Accession 2018-M-0058 of the Louis H. Pollak Papers (MS 1989)

This accession includes a notebook of mementos prepared for the twentieth anniversary of Judge Louis H. Pollak’s appointment to the federal bench as judge for the United States District Court for the Eastern District of Pennsylvania. Also includes other documentation related to his anniversary celebration.

Accession 2018-A-0082 of the Yale University Press Records (RU 554)

This accession comprises acquisition files for the Yale University Press, 1982-2016. Access to the materials is restricted until January 1, 2052.

Accessions 2019-M-0004 and 2019-M-0024 additions to the Duncan Chaplin Lee and John Lee Papers (MS 2062)

Accession 2019-M-0004 contains the personal papers of Duncan Chaplin Lee and includes personal and family photographs and albums; correspondence between Duncan Chaplin Lee, family, friends, and colleagues; and clippings. Accession 2019-M-0024 consists of the personal papers of Duncan Chaplin Lee, including correspondence with his son John Lightfoot Lee and other family members, and biographical material of the Lee family, including written accounts by Duncan Chaplin Lee. Accession 2019-M-0024 also contains a photograph album documenting Duncan Chaplin Lee’s time in Burma during World War II.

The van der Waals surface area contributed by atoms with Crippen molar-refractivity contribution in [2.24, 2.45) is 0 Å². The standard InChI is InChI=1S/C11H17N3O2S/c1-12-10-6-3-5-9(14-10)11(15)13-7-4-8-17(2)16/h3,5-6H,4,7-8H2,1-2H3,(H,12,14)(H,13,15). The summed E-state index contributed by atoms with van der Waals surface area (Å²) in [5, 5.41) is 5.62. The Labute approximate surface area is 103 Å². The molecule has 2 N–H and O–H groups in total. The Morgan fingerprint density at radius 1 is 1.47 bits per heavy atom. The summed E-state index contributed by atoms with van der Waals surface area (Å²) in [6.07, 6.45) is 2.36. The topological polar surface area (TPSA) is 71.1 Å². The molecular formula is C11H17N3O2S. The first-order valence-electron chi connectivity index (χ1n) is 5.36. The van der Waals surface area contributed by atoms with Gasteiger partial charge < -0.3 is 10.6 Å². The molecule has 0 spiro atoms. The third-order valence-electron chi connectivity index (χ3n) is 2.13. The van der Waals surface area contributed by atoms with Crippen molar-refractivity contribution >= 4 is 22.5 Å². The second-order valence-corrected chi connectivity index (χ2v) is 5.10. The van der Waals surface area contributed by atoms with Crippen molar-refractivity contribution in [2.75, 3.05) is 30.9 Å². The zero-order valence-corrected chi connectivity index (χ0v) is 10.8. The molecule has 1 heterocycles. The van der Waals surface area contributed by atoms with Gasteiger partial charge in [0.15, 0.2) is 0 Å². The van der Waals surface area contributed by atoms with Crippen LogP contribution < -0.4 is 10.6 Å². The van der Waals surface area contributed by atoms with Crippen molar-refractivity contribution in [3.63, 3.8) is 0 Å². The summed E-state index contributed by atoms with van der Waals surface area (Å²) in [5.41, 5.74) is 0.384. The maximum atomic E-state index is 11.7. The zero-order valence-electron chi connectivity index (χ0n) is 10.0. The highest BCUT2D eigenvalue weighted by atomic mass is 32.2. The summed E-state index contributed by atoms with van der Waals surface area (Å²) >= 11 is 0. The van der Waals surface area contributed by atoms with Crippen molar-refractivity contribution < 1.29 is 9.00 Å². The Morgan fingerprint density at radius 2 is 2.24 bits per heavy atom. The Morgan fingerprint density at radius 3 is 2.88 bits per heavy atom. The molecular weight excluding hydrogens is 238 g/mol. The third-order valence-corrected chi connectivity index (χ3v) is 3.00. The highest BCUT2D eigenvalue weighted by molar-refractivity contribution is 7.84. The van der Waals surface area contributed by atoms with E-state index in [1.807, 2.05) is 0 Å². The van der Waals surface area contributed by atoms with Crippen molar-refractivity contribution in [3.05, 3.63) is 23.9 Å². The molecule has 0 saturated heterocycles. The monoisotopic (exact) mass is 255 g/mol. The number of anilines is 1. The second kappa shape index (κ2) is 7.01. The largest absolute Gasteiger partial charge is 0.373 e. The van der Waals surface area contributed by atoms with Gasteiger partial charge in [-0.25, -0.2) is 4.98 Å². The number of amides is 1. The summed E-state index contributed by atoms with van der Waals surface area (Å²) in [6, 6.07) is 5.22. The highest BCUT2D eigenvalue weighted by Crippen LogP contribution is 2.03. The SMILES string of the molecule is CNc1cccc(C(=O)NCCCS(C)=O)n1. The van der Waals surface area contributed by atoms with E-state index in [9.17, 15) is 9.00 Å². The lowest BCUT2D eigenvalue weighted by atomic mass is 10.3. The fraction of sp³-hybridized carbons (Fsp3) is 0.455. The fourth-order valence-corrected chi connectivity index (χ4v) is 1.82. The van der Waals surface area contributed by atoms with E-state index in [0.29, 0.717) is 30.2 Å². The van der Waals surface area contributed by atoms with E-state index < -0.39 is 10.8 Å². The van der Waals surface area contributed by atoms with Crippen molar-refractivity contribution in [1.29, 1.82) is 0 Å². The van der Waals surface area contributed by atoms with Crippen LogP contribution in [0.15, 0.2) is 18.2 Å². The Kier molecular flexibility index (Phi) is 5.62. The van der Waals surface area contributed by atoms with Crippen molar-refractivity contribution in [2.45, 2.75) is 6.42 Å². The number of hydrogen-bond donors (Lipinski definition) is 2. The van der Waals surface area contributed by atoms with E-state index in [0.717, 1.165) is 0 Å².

Accession 2019-A-0017 of the Ravi D. Goel Collection on Yale (RU 1081)

This accession (totaling .5 linear feet) consists of letters and legal documents, 1726-1799, documenting Yale affiliated individuals and organizations, collected by Ravi D. Goel.

Accession 2019-M-0020 of the G. Evelyn Hutchinson Papers (MS 649)

This accession (totaling .25 linear feet) comprises correspondence to and from G. Evelyn Hutchinson, including letters written by Hutchinson to Yemaiel Oved Aris, who resided with the Hutchinsons in New Haven during World War II. It also includes letters between Hutchinson’s colleagues regarding Hutchinson, class lecture notes taken in Fall 1953 by Estella B. Leopold (born 1927; Yale PhD 1955) for Hutchinson’s Ecological Principles class, and photographs of Hutchinson family members.

Accession 2019-M-0025 of the Henry Lewis Stimson Papers (MS 465)

This accession is a guest book for Highhold, Henry L. Stimson’s house in West Hills, Huntington, New York, 1905-1937.

Accession 2019-A-0025 of the Employee Unions and Strikes, Yale University, Records (RU 105)

This accession (totaling .25 linear feet) contains correspondence, promotional material, and ephemera documenting faculty and graduate student support of the 1984 Yale University clerical and technical employees strike.

Accession 2019-M-0033 addition to the John Glines Papers (MS 1895)